Challenges: Read 'n' Review, Pages Read, 10/10 Challenge, 100+ Challenge, Bibliophilic Challenge, Countdown Challenge, RYOB Challenge


I received this book as part of LibraryThings Early Reviews Program.

Tuesday, September 14

Book Review: Bitten

Title: Bitten

Author: Kelly Armstrong

Pages: 422

Summary: Elena Michaels is the world’s only female werewolf - and she’s tired of it. Tired of a life spent hiding and protecting, tired of a world that not only accepts the worst in her - her temper, her violence - but requires it. Worst of all, Elena realizes she’s growing content with that life, with being that person. Overwhelmed by the new passions coursing through her body, Elena leaves the Pack and moves to the city to try living as a human. When the Pack leader calls to ask her help for fighting a sudden uprising, she only agrees because she owes him. Once this is over, she’ll be squared with the Pack and free to live as a human. Which is what she wants. Really.

An erotically charged thriller, Bitten will awaken the voracious appetite of every reader, as the age-old battle between human and beast comes to a head in one small town and within one woman’s body.

My Rating: 8/10

What I liked/disliked about the book: I have to say, this book surprised me. As a new reader to the paranormal/paranormal romance genre, and going little reluctantly, as the little experience I have had with the genre mixed in with reviews I and some blurbs I have read, I’ve been unsure if the genre was for me. Despite these previous experiences, I ended up enjoying the book, and look forward to reading the rest of the series, Armstrong is a great story teller, and has done a spectacular job at creating an interesting, dark and witty story - a great introduction to her Otherworld series.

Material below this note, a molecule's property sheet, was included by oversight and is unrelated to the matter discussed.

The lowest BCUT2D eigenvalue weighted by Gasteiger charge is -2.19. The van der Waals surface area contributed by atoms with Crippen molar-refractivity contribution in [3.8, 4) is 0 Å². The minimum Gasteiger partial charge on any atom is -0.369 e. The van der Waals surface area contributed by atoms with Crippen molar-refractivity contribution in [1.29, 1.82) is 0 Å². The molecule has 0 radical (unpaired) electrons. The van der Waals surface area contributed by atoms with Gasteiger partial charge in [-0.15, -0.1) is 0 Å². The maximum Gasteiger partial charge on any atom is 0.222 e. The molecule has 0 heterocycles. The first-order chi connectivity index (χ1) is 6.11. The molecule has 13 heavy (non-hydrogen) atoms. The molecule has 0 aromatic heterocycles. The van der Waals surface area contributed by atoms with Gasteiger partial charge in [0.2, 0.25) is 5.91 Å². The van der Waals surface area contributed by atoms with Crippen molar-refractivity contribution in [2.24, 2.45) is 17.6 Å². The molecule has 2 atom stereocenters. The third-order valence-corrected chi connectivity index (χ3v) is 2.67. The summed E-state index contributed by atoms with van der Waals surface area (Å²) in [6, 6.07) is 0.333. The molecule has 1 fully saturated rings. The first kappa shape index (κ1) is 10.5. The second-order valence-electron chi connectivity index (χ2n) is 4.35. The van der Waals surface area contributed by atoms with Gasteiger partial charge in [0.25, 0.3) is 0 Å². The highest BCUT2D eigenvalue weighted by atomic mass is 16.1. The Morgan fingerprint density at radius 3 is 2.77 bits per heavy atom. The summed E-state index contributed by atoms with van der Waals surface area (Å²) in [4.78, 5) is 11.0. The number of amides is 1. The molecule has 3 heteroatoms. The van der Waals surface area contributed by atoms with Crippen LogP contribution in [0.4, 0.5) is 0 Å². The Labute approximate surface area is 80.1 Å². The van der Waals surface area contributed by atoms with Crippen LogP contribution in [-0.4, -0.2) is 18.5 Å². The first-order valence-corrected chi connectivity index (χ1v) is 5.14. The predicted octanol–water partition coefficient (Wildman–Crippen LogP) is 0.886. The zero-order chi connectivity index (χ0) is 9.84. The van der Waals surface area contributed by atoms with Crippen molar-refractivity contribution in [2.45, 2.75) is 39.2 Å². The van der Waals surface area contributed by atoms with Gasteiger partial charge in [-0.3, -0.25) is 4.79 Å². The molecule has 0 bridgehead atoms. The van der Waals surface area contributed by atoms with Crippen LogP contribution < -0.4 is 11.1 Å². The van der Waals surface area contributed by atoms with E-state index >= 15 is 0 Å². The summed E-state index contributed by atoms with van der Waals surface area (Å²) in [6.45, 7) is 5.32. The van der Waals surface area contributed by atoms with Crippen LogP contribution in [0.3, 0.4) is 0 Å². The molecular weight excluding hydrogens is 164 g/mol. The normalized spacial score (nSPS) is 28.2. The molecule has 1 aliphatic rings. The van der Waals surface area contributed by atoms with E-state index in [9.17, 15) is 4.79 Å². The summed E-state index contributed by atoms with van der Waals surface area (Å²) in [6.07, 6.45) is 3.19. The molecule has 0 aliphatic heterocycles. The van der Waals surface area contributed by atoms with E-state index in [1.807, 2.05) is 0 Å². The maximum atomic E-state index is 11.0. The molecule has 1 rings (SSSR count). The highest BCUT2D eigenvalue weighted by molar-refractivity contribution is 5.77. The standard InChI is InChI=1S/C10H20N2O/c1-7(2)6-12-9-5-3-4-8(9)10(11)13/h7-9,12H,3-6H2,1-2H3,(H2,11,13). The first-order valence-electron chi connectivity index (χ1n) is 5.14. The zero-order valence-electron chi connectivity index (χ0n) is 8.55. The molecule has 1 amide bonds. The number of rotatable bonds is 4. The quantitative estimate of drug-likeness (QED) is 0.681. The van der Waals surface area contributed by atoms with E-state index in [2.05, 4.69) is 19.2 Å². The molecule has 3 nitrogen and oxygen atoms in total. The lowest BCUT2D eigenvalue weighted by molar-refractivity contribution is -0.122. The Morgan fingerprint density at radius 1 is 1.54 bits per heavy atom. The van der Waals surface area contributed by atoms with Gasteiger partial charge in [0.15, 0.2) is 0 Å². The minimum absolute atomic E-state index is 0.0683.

As I said above, I’m a new reader to the paranormal/paranormal romance genre. I’ve thought about trying the genre out, but I find, that it focuses too much time on the romance of the stories, and not enough time on the background story of the paranormal creatures - a look at their psyche, their world, their background, their history etc. Armstrong, managed to find a balance between the two, which had me at times, hooked to the pages, and anxiously waiting to find out what happens next. Armstrong, has created a very interesting cast of characters, although we only learn a little bit about them, I’m sure we’ll find out more, later in the series. Jeremy is a character I hope to learn more about in the future. What I liked the best was how well she created her paranormal creature, in this case werewolves. It was refreshing to see that they weren’t indestructible, that they had human qualities, but still an animal side, it made them seem a lot more believable. It also just made for a better read, because you knew, your favourite character, even with his super-werewolf strength could still be killed, quite easily as a human. They have their advantages, but they are still flawed like the rest of us.

I also enjoyed her overall writing style, Armstrong a combination of whit, fun and sarcasm mixed into her books, it made for a good read. She was also very good at dialogue, and ensuring each character d a voice and personality, I didn’t find, like I have with other books in the genre, that there were only one or two different character types, but a cast of characters, that come together nicely. Armstrong also did a very good job at creating a suspenseful climax, and throughout the book.